How would you materialize a list of 300,000 products, by definition they are already materialized?  About the only related field possible worth materializing is the price if you have many nested pricelists as thats a relatively expensive operation which is used often, but we solved that with a recursive sql function to pull back all the nested rules in one loop.  But as a general comment, no we don't currently use materialized views, although have followed anybox's work on this closely in the past, and short of capability being directly integrated by Odoo would go that path with a few changes if we needed.  Aggregates of account moves and stock transactions of historical data seems the best use case.

IRT partions, 300,000 is nothing really of mostly short text data.  Master data tables don't have a lot of inserts so all you really care about is read time, and partitioning can't solve that for how the ORM searches for products.  Most user initiated ORM queries are generally openended ilike searches (and we space split the string as well, so really ugly open ended ilike searches), which I cannot imagine a single keying function that would make sense.  That holds true for a lot of tables.  Maybe in some tables it would be nice, but that is a lot of effort.  And for me, just good general database management and tuning does 90% of what I'd currently consider partitions or materialized views for and lets me live inside the ORM rather than having to hack at core code.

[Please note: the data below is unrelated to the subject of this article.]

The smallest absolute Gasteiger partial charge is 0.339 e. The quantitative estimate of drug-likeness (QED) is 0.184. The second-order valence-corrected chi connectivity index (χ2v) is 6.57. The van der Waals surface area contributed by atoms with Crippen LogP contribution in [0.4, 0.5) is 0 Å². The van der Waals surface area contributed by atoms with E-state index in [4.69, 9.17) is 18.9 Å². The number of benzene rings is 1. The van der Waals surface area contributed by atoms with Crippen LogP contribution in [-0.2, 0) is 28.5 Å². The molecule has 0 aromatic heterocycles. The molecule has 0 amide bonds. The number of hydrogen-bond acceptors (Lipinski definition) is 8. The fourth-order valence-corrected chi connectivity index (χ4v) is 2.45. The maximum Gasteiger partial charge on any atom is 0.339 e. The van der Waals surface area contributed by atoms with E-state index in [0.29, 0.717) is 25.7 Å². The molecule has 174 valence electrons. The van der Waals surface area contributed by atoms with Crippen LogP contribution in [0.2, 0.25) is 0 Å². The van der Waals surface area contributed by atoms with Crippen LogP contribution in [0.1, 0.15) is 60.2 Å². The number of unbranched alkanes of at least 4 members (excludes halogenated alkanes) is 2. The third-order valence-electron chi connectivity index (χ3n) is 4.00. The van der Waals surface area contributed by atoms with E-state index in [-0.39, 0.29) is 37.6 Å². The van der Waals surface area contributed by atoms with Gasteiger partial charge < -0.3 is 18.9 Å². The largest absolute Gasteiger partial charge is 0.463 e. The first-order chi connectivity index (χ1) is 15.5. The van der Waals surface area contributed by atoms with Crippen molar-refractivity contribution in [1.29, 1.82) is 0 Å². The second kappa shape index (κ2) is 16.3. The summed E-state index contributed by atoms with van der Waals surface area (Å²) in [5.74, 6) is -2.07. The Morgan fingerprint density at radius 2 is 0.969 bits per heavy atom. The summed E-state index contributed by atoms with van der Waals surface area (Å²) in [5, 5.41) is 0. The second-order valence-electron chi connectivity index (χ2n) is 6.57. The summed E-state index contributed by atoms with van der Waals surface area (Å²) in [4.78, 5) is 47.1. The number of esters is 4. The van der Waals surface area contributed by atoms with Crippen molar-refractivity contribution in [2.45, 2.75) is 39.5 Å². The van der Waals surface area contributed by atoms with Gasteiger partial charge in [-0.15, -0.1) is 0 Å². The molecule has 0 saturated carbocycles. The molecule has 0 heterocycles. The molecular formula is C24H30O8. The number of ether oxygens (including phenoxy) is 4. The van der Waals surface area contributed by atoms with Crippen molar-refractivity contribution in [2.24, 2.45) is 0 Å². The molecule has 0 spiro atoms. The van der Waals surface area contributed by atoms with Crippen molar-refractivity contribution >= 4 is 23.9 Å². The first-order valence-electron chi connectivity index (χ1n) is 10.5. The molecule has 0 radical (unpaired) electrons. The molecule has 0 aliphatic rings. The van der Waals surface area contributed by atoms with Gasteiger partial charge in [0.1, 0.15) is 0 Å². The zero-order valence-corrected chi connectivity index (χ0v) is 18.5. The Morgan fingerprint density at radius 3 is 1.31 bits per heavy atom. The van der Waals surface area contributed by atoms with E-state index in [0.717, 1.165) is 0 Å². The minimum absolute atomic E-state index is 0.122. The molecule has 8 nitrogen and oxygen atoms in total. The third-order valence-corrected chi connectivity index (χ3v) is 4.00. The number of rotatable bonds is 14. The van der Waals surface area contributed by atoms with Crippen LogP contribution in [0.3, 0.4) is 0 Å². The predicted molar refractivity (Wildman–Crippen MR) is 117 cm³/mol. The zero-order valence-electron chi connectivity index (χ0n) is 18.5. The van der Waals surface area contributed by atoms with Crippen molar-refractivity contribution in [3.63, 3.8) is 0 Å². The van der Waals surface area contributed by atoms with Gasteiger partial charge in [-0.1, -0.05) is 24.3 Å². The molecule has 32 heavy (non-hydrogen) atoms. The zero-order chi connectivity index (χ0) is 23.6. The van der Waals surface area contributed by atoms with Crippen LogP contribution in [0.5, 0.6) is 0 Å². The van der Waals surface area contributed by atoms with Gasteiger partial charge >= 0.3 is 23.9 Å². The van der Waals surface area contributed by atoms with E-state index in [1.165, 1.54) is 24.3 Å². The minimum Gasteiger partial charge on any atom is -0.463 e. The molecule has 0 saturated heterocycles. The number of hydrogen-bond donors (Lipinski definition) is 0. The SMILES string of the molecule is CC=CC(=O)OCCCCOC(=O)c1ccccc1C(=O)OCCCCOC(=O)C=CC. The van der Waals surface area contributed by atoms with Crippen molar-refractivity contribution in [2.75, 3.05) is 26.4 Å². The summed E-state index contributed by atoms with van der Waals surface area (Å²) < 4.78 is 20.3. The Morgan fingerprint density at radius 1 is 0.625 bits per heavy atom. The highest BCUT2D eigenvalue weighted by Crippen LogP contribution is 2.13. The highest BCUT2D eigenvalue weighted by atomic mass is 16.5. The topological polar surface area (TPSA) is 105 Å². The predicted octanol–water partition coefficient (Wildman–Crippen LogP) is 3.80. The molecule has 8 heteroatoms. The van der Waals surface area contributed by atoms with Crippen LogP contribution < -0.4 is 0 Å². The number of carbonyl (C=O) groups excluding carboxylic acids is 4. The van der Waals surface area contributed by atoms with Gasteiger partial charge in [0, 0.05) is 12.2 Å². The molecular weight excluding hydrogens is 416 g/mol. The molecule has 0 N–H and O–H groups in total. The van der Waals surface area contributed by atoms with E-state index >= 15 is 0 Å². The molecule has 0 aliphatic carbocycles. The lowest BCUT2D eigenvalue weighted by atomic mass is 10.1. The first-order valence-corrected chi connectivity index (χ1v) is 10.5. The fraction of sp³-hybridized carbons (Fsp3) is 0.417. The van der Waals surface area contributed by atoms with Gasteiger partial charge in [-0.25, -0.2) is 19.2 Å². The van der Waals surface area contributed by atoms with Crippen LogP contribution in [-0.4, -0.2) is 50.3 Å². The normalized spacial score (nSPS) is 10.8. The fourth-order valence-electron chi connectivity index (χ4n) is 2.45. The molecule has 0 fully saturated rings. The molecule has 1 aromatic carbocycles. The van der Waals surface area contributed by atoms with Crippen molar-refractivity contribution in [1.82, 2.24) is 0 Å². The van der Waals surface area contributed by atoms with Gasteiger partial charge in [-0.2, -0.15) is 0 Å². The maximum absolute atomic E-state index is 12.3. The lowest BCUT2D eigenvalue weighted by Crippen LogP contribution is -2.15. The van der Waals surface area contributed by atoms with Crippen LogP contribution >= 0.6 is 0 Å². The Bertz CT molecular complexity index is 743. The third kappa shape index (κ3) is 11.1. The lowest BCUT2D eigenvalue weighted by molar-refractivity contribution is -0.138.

On Sun, Jul 31, 2016 at 9:21 PM, Cody Kitterman <> wrote:

     I don't mean to jump off topic, but I noticed the "over 300,000 products" and was wondering if you guys were making use of Materialized Views and/or partitions. I'm still kicking tires, here, but the idea of employing them―with some added row level security―has been rattling around a bit...

Cody K.

On Fri, Jul 29, 2016 at 7:17 PM, Graeme Gellatly <> wrote: